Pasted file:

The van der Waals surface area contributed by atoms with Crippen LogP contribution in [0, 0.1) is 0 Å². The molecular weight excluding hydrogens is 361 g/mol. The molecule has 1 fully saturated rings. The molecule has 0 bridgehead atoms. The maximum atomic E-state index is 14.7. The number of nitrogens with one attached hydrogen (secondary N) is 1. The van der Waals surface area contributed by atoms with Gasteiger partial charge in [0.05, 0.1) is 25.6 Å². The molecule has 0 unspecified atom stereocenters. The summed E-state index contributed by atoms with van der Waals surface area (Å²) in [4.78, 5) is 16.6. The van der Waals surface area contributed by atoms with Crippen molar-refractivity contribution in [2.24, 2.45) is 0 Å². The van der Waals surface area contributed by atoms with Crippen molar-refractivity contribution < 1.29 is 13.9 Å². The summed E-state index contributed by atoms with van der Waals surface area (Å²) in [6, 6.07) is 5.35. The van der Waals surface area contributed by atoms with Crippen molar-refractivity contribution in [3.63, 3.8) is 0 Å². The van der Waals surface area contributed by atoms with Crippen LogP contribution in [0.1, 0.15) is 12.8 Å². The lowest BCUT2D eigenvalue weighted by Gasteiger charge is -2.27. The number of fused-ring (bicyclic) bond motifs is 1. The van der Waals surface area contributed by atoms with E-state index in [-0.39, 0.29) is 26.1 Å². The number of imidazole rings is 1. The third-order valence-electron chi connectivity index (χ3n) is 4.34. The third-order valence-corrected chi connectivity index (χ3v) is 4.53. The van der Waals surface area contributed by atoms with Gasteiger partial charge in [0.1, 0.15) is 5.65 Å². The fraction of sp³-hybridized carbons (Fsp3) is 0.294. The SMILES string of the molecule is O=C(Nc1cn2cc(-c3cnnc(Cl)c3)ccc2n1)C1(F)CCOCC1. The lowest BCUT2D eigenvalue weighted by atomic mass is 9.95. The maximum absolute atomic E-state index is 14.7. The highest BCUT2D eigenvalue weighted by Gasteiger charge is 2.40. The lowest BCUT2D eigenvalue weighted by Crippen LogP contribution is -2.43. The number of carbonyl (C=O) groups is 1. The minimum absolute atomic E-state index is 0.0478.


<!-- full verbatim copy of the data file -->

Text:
The van der Waals surface area contributed by atoms with Crippen LogP contribution in [0, 0.1) is 0 Å². The molecular weight excluding hydrogens is 361 g/mol. The molecule has 1 fully saturated rings. The molecule has 0 bridgehead atoms. The maximum atomic E-state index is 14.7. The number of nitrogens with one attached hydrogen (secondary N) is 1. The van der Waals surface area contributed by atoms with Gasteiger partial charge in [0.05, 0.1) is 25.6 Å². The molecule has 0 unspecified atom stereocenters. The summed E-state index contributed by atoms with van der Waals surface area (Å²) in [4.78, 5) is 16.6. The van der Waals surface area contributed by atoms with Crippen molar-refractivity contribution in [2.24, 2.45) is 0 Å². The van der Waals surface area contributed by atoms with Crippen molar-refractivity contribution < 1.29 is 13.9 Å². The summed E-state index contributed by atoms with van der Waals surface area (Å²) in [6, 6.07) is 5.35. The van der Waals surface area contributed by atoms with Crippen molar-refractivity contribution in [3.63, 3.8) is 0 Å². The van der Waals surface area contributed by atoms with Crippen LogP contribution in [0.1, 0.15) is 12.8 Å². The lowest BCUT2D eigenvalue weighted by Gasteiger charge is -2.27. The number of fused-ring (bicyclic) bond motifs is 1. The van der Waals surface area contributed by atoms with E-state index in [-0.39, 0.29) is 26.1 Å². The number of imidazole rings is 1. The third-order valence-electron chi connectivity index (χ3n) is 4.34. The third-order valence-corrected chi connectivity index (χ3v) is 4.53. The van der Waals surface area contributed by atoms with Gasteiger partial charge in [0.1, 0.15) is 5.65 Å². The fraction of sp³-hybridized carbons (Fsp3) is 0.294. The SMILES string of the molecule is O=C(Nc1cn2cc(-c3cnnc(Cl)c3)ccc2n1)C1(F)CCOCC1. The lowest BCUT2D eigenvalue weighted by atomic mass is 9.95. The maximum absolute atomic E-state index is 14.7. The highest BCUT2D eigenvalue weighted by Gasteiger charge is 2.40. The lowest BCUT2D eigenvalue weighted by Crippen LogP contribution is -2.43. The number of carbonyl (C=O) groups is 1. The minimum absolute atomic E-state index is 0.0478.